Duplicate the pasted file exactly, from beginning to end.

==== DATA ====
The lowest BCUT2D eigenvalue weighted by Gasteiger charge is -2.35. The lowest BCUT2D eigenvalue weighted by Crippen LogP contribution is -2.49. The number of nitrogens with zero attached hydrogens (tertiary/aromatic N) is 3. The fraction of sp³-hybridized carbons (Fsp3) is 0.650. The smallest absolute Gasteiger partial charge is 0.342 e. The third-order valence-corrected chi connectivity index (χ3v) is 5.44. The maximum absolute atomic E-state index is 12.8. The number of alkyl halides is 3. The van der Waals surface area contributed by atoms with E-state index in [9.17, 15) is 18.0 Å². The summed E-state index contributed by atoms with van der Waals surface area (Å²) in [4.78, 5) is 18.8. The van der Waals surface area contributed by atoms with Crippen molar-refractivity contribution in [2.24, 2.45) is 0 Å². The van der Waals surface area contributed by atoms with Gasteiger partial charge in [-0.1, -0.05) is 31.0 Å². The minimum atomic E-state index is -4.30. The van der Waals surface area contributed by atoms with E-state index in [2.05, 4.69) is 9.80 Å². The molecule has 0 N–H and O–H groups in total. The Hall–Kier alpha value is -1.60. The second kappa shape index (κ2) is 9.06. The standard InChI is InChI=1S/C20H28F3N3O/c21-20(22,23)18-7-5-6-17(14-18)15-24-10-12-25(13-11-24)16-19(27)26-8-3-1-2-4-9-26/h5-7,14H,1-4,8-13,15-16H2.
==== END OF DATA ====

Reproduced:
The lowest BCUT2D eigenvalue weighted by Gasteiger charge is -2.35. The lowest BCUT2D eigenvalue weighted by Crippen LogP contribution is -2.49. The number of nitrogens with zero attached hydrogens (tertiary/aromatic N) is 3. The fraction of sp³-hybridized carbons (Fsp3) is 0.650. The smallest absolute Gasteiger partial charge is 0.342 e. The third-order valence-corrected chi connectivity index (χ3v) is 5.44. The maximum absolute atomic E-state index is 12.8. The number of alkyl halides is 3. The van der Waals surface area contributed by atoms with E-state index in [9.17, 15) is 18.0 Å². The summed E-state index contributed by atoms with van der Waals surface area (Å²) in [4.78, 5) is 18.8. The van der Waals surface area contributed by atoms with Crippen molar-refractivity contribution in [2.24, 2.45) is 0 Å². The van der Waals surface area contributed by atoms with Gasteiger partial charge in [-0.1, -0.05) is 31.0 Å². The minimum atomic E-state index is -4.30. The van der Waals surface area contributed by atoms with E-state index in [2.05, 4.69) is 9.80 Å². The molecule has 0 N–H and O–H groups in total. The Hall–Kier alpha value is -1.60. The second kappa shape index (κ2) is 9.06. The standard InChI is InChI=1S/C20H28F3N3O/c21-20(22,23)18-7-5-6-17(14-18)15-24-10-12-25(13-11-24)16-19(27)26-8-3-1-2-4-9-26/h5-7,14H,1-4,8-13,15-16H2.